THE MAGIC BED. By John Burningham. Jonathan Cape pound;10.99.
BAD NEWS I'M IN CHARGE. By Bruce Ingman. Walker Books pound;10.99.
MANNEKEN PIS: A simple story of a boy who peed on a war. Retold by Vladimir Radunsky. Walker Books pound;10.99.
THE POCKET DOGS. By Margaret Wild. Illustrated by Stephen Michael King. Southwood Books pound;4.99, paperback.
FOUR FRIENDS TOGETHER. By Sue Heap. Walker Books pound;10.99.
TINY. By Paul Rogers. Illustrated by Korky Paul. Red Fox pound;5.99, paperback.
In this collection of picture books, intriguing contrasts cluster around the notion of scale - fantasies on an intimate, and a grand scale; getting separated from loved ones in war, and peace; travels which cover distances between adjacent chairs, and from the mud to the stars.
John Burningham's first picture book, Borka, is now published in a handsome 40th-anniversary edition (Jonathan Cape pound;10.99) and he'll continue to keep readers spellbound with his latest, The Magic Bed. Georgie out-grows his cot, and chooses his new bed in a shop selling old furniture. As the previous owner told the shopkeeper, it's a magic bed - it takes its occupant travelling. And Georgie finds it does just this. One night he is in fairyland, the next in the jungle. He flees from pirates, swims with dolphins (that's why his bed is wet sometimes) and races witches. The spare enigmatic text is accompanied by pictures that seem still to be materialising; the pen line feels its way, in strokes and hesitations - light yet firm, or tremulous and fine - as the context demands; rich colour is reserved for the scenes of magic travel. The story has a strong appeal because it's a fantasy that is true to reality - everyone has a kind of magic bed.
Good news: Bruce Ingman's dry sense of humour and delight in the absurd is evident on every page in Bad News I'm in Charge. Young Danny's mega-fantasy is that he's in charge of just about everything: his parents' bedtime, his friends, school, the laws of his land. Then he discovers that, just like royalty, he's expected to attend no end of dreary official functions. It doesn't take long for Danny to discover the joys of delegation. The illustrations are deceptively simple; sophisticated spatial compositions are given the attack associated with a child's artwork - swish-swashes of juicy paint, and wall-to-wall vibrant colour.
Manneken Pis, as told by Vladimir Radunsky, is an anti-war fable recalling the origin of the famous bronze statue in Brussels. Long ago during a terrible war, a little boy gets separated from his parents. He calls, he searches, he needs to find them, and up on the town walls, he also needs to take a pee. The fighters below get sprayed. Everything stops. And then laughter breaks out. The boy and his parents are re-united and the townsfolk erect a statue so that the young peacemaker will be remembered forever. Powerful artwork in a bold expressionist style, with vigorously painted shapes in saturated colour, serves both to acknowledge the violence of warfare and to distance it.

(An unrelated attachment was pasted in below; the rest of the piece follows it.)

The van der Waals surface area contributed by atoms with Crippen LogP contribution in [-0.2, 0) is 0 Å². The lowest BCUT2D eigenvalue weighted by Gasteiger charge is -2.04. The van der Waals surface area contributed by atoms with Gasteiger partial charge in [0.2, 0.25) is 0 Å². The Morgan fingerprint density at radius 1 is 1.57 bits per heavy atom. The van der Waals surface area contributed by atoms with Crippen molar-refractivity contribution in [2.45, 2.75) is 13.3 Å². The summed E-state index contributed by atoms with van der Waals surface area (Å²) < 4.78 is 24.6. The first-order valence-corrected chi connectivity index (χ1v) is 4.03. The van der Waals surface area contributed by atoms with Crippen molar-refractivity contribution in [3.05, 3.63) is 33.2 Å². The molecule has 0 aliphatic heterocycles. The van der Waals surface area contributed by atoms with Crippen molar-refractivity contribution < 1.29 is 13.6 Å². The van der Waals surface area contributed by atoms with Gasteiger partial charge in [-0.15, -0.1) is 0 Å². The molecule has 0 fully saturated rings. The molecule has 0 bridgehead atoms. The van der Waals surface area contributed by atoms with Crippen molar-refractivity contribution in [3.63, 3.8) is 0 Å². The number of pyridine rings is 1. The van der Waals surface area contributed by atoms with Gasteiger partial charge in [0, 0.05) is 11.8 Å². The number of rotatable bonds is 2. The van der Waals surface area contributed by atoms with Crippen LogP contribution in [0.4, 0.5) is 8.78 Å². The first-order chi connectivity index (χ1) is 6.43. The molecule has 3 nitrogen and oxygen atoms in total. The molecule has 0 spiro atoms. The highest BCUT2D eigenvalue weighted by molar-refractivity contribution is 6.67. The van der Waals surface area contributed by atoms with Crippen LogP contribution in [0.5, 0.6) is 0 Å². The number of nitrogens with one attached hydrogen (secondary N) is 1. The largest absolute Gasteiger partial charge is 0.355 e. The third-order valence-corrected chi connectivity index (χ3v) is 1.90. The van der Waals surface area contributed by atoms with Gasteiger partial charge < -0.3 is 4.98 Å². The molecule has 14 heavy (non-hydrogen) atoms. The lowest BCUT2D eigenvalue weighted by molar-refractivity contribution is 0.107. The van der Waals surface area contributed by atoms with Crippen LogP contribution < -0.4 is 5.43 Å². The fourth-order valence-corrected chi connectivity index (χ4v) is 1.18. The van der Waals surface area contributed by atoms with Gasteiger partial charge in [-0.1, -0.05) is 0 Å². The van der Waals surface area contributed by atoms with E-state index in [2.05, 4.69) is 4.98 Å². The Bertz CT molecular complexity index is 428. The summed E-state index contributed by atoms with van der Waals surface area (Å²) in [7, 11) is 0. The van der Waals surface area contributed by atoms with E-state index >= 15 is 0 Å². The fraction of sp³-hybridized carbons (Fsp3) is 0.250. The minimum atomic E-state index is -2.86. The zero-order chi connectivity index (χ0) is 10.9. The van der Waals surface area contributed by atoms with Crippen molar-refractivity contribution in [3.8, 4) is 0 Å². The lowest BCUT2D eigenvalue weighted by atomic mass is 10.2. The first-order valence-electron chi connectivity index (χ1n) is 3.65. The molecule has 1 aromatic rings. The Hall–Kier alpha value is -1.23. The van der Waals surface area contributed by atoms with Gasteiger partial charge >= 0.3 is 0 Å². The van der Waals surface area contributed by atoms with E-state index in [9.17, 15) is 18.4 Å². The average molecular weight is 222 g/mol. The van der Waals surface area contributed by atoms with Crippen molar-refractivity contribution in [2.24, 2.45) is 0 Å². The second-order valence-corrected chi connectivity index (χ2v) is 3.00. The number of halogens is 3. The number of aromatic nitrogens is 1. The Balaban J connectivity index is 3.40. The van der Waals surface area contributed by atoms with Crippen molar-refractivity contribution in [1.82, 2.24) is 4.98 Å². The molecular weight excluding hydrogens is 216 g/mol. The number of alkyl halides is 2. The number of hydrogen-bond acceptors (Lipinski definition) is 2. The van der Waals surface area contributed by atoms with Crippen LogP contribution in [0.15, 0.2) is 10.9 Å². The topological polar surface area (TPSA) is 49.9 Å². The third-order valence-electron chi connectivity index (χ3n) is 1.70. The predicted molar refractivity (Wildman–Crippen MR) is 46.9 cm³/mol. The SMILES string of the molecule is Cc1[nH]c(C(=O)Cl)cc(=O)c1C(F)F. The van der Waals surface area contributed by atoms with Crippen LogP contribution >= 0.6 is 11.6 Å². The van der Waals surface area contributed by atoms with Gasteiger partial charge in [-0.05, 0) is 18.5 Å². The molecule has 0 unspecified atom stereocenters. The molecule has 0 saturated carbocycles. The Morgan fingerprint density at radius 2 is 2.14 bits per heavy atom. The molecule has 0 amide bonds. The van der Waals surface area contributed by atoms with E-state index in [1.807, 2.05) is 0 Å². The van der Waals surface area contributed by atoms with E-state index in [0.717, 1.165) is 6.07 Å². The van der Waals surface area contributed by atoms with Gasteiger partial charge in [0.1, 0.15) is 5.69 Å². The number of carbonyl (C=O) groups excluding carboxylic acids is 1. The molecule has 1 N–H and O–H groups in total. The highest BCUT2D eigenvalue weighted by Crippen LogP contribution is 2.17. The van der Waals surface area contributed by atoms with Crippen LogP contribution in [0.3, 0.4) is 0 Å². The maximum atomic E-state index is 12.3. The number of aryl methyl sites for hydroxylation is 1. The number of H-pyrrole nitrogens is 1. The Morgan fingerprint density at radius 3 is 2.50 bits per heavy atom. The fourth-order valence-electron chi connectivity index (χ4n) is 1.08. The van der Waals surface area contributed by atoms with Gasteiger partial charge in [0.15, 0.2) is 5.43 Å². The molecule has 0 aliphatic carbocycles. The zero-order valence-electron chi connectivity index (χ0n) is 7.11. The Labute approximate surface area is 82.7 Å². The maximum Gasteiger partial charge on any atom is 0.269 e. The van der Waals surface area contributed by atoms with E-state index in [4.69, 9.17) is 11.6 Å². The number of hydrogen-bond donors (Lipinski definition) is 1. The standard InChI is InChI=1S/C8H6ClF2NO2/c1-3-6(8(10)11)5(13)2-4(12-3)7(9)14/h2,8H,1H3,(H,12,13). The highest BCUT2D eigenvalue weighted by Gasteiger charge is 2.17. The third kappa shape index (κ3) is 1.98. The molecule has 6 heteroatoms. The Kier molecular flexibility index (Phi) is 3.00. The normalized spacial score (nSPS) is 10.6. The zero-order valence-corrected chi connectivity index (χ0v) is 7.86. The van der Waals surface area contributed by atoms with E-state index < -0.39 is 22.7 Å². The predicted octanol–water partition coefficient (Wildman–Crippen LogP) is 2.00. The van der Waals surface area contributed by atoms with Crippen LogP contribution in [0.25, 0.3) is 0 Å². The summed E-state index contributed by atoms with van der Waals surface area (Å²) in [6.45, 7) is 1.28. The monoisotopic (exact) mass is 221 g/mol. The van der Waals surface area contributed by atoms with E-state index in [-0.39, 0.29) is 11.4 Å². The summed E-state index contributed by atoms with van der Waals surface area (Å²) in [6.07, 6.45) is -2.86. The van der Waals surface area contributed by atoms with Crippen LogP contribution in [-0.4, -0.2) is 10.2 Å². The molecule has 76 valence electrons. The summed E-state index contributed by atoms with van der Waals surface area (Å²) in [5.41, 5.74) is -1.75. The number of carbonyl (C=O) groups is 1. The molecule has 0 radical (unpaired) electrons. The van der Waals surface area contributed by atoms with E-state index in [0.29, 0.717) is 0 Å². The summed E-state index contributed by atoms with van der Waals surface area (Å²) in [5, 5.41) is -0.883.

Margaret Wild's story The Pocket Dogs also centres on a separation, though this one is in a familiar setting. When Mr Pockets goes out shopping he pops Biff and Buff, his very small dogs, into the very large pockets of his coat. A hole develops in one pocket and Biff falls out. He's lost in a sea of legs in the supermarket, like many a small child. The text revels in repetitions and Stephen Michael King's cartoon-style pictures focus on feelings and fast moving action.
Are you sitting comfortably? Then ring up the curtain for Sue Heap's small domestic drama, Four Friends Together. It's like being at a play with the page for a stage, as a rabbit, a sheep, a little girl and a huge bear arrange and rearrange themselves on four chairs of assorted sizes in order to share one picture book. Simple shapes carry flat colour soft as fondant, and the images are on the same generous scale as the consideration these good friends show for each other.
The great space-spectacular, Tiny by Paul Rogers and Korky Paul, is now out in paperback. This ingenious story zooms away on a journey from the position of a flea on a dog's back to the outer reaches of the universe.
Tiny, the flea, is worried about his size, but when he looks at the stars he reckons that some of them are as small as he is. Young viewers will know better. The pictures are crammed with details to wonder over, and the concept should keep children talking for hours.